The Hindu Business Line, November 03, 2013
By Pradeep S Mehta and Amol Kulkarni
The political class’ cavalier approach will cost us dear
The Finance Minister has repeatedly asserted that India’s current account deficit and fiscal deficit will be limited to $70 billion and 4.8 per cent of the GDP, respectively, during the current fiscal. While the former seems plausible on the back of recent policy revisions, decline in imports and growth in exports, the latter seems difficult, especially seen in light of the government’s past performance.
Current account deficit is the excess of imports over exports of a country. Fiscal deficit is the excess of total expenditure (capital and revenue) by the government, excluding repayment of debt, over total receipts, excluding debt receipts (capital and revenue). Revenue deficit is the difference between revenue expenditure and revenue receipts.
With a view to managing the fiscal and revenue deficit targets, the Fiscal Responsibility and Budget Management Act (FRBMA) was enacted in 2003. Corresponding rules were also drawn up.
The FRBMA, in its original form, envisaged eliminating revenue deficit and reducing fiscal deficit to 3 per cent of GDP by 2008. It gave an impression that the government was serious about adopting prudent fiscal management practices and ensuring fiscal discipline.
While eyebrows were raised in 2004 when the deadline was pushed to 2009 without any hiccup in Parliament, the government’s intentions could still be trusted
Eventually, in 2009, all hopes were shattered when the revenue and fiscal deficits were recorded as high as 4.67 and 6.21 per cent, respectively, of GDP. The government took shelter behind the expenditure on account of fiscal stimulus, necessitated by the global financial meltdown, for missing the fiscal targets.
However, a closer look at government spending suggested a different story.
The year-on-year increase in food and fertiliser subsidies during 2008-09 was 40 and 136 per cent, respectively. Many experts, including the 13th Finance Commission, demolished the government’s case and established that the fiscal stimulus was not solely responsible for non-compliance with deficit targets, and pay revision, farm debt waiver, and food and fertiliser subsidies added substantially to the fiscal burden.
It must be noted that 2009 was also an election year. Such populist measures do not serve the country well in the long term.
The FRBMA provided that no deviation from the targets could happen without approval of Parliament. The targets could be exceeded only in case of national security, national calamity and other such exceptional grounds as specified. Further, in case of a deviation, the finance minister was required to suggest and implement remedial measures to increase revenue and reduce expenditure.
From 2009 to 2012, the government was in continual non-compliance with FRBM targets. Never did it manage to eliminate revenue deficit or reduce fiscal deficit to 3 per cent of GDP.
The justifications provided in the name of fiscal stimulus and financial meltdown continued for around four years and not even once was there an attempt to block approval of deviations in Parliament.
However, what transpired post-2012 is even more surprising and deeply disturbing.
DILUTION OF TARGETS
Following the Budget speech for 2012-13, certain amendments to the FRBMA were introduced that postponed attaining the fiscal deficit of 3 per cent of GDP by 2017, and targeted achieving revenue deficit of 2 per cent GDP by 2015.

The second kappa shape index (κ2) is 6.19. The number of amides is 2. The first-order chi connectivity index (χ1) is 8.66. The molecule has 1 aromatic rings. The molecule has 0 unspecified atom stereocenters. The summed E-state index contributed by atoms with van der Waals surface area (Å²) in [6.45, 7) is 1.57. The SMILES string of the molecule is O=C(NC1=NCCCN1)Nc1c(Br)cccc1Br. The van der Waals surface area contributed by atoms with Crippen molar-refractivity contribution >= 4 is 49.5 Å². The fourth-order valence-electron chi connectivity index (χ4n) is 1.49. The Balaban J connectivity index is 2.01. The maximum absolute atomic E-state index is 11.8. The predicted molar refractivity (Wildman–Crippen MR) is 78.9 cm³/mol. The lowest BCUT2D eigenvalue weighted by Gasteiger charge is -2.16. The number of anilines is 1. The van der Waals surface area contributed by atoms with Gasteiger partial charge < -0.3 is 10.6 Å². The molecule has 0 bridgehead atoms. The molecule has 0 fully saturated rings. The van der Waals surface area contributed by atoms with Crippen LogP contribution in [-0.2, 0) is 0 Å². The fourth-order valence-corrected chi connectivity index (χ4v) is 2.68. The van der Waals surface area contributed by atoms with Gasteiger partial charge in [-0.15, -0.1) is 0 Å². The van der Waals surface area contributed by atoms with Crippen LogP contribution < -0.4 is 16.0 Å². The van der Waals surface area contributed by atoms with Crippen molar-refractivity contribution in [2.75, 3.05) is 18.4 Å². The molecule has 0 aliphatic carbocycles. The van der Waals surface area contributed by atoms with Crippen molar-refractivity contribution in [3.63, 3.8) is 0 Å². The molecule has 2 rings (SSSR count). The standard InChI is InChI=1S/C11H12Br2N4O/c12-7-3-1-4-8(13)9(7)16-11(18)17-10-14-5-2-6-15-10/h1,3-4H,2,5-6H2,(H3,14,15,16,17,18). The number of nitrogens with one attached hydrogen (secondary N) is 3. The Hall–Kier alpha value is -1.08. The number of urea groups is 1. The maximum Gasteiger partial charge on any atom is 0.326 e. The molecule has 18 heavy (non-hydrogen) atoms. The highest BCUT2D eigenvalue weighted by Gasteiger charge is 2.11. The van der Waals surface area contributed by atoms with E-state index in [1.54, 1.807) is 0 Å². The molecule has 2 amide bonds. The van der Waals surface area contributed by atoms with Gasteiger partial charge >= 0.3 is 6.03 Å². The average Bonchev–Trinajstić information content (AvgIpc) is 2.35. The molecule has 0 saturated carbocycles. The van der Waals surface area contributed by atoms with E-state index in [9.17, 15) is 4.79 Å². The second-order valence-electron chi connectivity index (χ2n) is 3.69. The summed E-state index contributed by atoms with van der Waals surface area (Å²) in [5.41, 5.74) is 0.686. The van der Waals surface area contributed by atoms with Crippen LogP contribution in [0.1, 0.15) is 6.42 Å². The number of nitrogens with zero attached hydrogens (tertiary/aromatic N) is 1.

Consequent amendments were made to the rules in May 2013. This meant substantial dilution and deference of the deficit targets. The 13th Finance Commission had laid down a fiscal road map and suggested certain amendments to the FRBMA such as reforms in mid-term statements, elimination of revenue deficit by 2015 and explanation of shocks requiring relaxation of targets. None of these were accepted.
The amendments to FRBMA were passed again without a glitch. Any deliberations on the proposed amendments could have highlighted that they ratified fiscal malpractices of the government, and need substantial overhaul.
India is not alone in being nonchalant about deficit targets, but surely it could have devised a more intelligent plan to adhere to fiscal discipline. Countries such as Germany, Switzerland, Slovenia and Spain, among others, have learned from their mistakes and adopted a ‘balanced budget’ principle, which requires structural balances on a yearly basis and absolute balances over thecourse of a business cycle.
So, an expansionary fiscal policy during recession is required to be balanced with savings during good times. The EU policies prescribe stringent review and monitoring for fiscal practices of member states and even provisions for penalties in case of non-compliance.
There is no dearth of best practices for fiscal management. The Indian legislature just needed to look around and localise such policies. However, in the haste to sanction its imprudent practices and cover up its misconduct, the government has decided to inflict long-term pain on the economy.
The absence of a vigilant opposition to formulate a workable solution that avoids long-term pain is a problem as well. Even civil society is at fault for not questioning the government. High fiscal deficits heighten inflation, increase the risk of external sector imbalances and dampen private investment, growth and employment.
As 2013 and 2014 are election years, it would be nearly impossible for the government to comply with the deficit targets. A preview is already available in the form of its first five months’ performance, during which time fiscal and revenue deficits have reached 74.6 per cent and 87.4 per cent of the year’s target, respectively. Thus, it would be a challenge for the Finance Minister to keep his promise.
Mehta is Secretary-General and Kulkarni a policy analyst, CUTS International
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